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To be seen and heard


I worry that the civil engineering profession still fails to grasp just how important its future role could be in leading the world towards a more sustainable future.

Without question we know what should be done in the best interests of responsible development, but I fear we still continue simply to service client needs.

Too often we use our skills to solve problems rather than using our authority to shift thinking towards creating better solutions.

Perhaps I am being too idealistic. After all, as our cover story on Dubai's phenomenal construction boom highlights this week, the lure of multi-billion dollar contracts will always be at hand to override the big picture.

However, I am convinced that if the profession is to reclaim its once lauded position as the guardian of the global built and natural environment - capable of saving lives and creating better living conditions - we cannot allow this to happen.

With two weeks before the general election, it is a pretty safe bet right now that Tony Blair will be leading Britain's chairmanship of the G8 summit in Scotland this July. For civil engineers this event must be large on the radar. We cannot underestimate how important the outcome will be for our profession.

Labour's manifesto promises 'to reach agreement on the long term goals and action needed to stabilise the level of greenhouse gases in the atmosphere' and to initiate 'effective international action to adapt to the impact of climate change'. If Blair or his successor do this, we should see a major opportunity for our profession.

We are talking about the need to fi nd very real alternatives to the burning of fossil fuels, while boosting energy efficiency. There is also a need to increase recycling and the value of recycled material, while reducing waste, and controlling transport congestion and fl ooding. We must also work with developing nations to help them up the learning curve.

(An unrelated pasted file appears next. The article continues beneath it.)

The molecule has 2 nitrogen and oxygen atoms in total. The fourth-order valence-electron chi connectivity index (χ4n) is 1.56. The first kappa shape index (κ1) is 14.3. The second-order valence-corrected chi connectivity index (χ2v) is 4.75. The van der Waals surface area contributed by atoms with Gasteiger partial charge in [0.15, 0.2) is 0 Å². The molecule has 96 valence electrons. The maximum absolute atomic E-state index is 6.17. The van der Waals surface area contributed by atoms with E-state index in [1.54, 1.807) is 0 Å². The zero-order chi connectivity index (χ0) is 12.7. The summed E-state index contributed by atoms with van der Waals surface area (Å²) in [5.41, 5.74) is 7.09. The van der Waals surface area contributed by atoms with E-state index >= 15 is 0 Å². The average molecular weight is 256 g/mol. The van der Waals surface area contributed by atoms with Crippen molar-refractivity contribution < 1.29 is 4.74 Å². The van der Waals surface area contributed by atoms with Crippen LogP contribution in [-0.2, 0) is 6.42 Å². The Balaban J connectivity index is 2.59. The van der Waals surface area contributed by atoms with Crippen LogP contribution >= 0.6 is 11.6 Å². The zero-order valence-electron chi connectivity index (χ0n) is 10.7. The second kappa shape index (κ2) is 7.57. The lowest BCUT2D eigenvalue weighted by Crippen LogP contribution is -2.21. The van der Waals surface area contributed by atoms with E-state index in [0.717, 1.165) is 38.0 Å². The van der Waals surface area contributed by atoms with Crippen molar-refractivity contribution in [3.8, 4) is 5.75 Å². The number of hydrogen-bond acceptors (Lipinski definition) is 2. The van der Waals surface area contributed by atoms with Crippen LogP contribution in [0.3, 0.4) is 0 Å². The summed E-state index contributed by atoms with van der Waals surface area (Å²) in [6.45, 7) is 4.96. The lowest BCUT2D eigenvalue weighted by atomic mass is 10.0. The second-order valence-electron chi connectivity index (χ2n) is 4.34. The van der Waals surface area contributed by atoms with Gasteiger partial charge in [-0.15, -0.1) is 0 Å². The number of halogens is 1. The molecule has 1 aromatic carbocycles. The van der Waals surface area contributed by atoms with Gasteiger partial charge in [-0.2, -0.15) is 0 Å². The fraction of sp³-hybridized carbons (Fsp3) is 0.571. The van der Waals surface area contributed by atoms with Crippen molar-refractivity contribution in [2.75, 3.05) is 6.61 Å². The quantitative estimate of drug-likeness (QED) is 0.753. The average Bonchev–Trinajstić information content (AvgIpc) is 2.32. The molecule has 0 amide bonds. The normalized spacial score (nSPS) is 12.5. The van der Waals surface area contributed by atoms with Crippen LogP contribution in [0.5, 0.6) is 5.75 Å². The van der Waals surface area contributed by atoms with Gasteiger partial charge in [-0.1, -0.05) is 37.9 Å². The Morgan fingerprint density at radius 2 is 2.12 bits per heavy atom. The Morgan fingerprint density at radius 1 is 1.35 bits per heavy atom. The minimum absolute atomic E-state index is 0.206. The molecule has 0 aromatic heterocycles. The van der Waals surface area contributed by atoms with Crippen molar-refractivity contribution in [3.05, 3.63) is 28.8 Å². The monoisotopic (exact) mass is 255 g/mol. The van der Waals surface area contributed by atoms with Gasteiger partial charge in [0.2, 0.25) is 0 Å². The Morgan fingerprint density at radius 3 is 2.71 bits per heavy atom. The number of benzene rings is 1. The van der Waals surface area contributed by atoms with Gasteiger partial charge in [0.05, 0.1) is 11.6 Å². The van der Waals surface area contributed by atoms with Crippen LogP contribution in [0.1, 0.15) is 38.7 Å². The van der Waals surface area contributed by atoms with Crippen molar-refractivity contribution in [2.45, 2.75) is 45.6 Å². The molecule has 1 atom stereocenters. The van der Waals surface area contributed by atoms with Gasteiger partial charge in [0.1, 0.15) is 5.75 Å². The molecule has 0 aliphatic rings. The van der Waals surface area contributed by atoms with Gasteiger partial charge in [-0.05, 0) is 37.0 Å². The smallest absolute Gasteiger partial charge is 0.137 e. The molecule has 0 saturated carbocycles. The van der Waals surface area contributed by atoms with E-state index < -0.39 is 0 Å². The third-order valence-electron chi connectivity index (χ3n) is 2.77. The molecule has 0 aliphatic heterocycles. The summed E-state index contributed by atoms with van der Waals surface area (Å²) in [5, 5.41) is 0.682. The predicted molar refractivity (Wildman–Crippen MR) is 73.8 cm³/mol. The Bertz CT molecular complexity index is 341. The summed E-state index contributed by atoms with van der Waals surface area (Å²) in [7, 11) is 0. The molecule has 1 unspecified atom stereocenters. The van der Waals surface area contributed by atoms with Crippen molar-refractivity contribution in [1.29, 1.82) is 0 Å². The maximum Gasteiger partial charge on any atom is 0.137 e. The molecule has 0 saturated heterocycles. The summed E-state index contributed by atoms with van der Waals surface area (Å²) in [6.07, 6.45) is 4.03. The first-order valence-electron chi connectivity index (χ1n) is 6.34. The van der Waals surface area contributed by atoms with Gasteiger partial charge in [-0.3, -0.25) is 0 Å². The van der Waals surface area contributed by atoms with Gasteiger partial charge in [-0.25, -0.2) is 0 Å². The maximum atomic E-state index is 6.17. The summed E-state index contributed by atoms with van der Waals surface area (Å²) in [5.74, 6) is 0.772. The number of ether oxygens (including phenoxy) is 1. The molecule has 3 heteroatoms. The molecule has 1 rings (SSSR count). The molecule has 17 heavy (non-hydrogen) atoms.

None of these issues is straightforward. All will require strong leadership from credible professionals if they are to be solved and ingrained into life.

Yet civil engineers are without question in pole position to take on the challenges.

Of course, past experience uggests that even Blair the global statesman will have a tough few days at the G8 meeting. Yet if he gets even a small way to achieving consensus on these issues, we will get a listening ear and an opportunity to bring forward ideas that we know will make a massive difference.

So, as always, the priority is to ensure that it is our ideas and talents the government turns to when it seeks solutions. This makes it vital that we are seen and respected as a profession that not only has the answers, but has the credibility and conscience actually to carry them through.

While a realistic balance must be struck, we must ensure that we continue to uphold our professional responsibility to plan, design and construct with the whole (global) community in mind. That may or may not be what the client first envisaged and we must work hard to defend our professional integrity.

No matter who is leading the government, our big reward will come from leading its thinking and showing that there are different, more sustainable, ways to achieve the same outcomes. If we settle for simply earning a buck carrying out other people's wishes, we condemn our profession to a very bleak future.

Antony Oliver is NCE's editor

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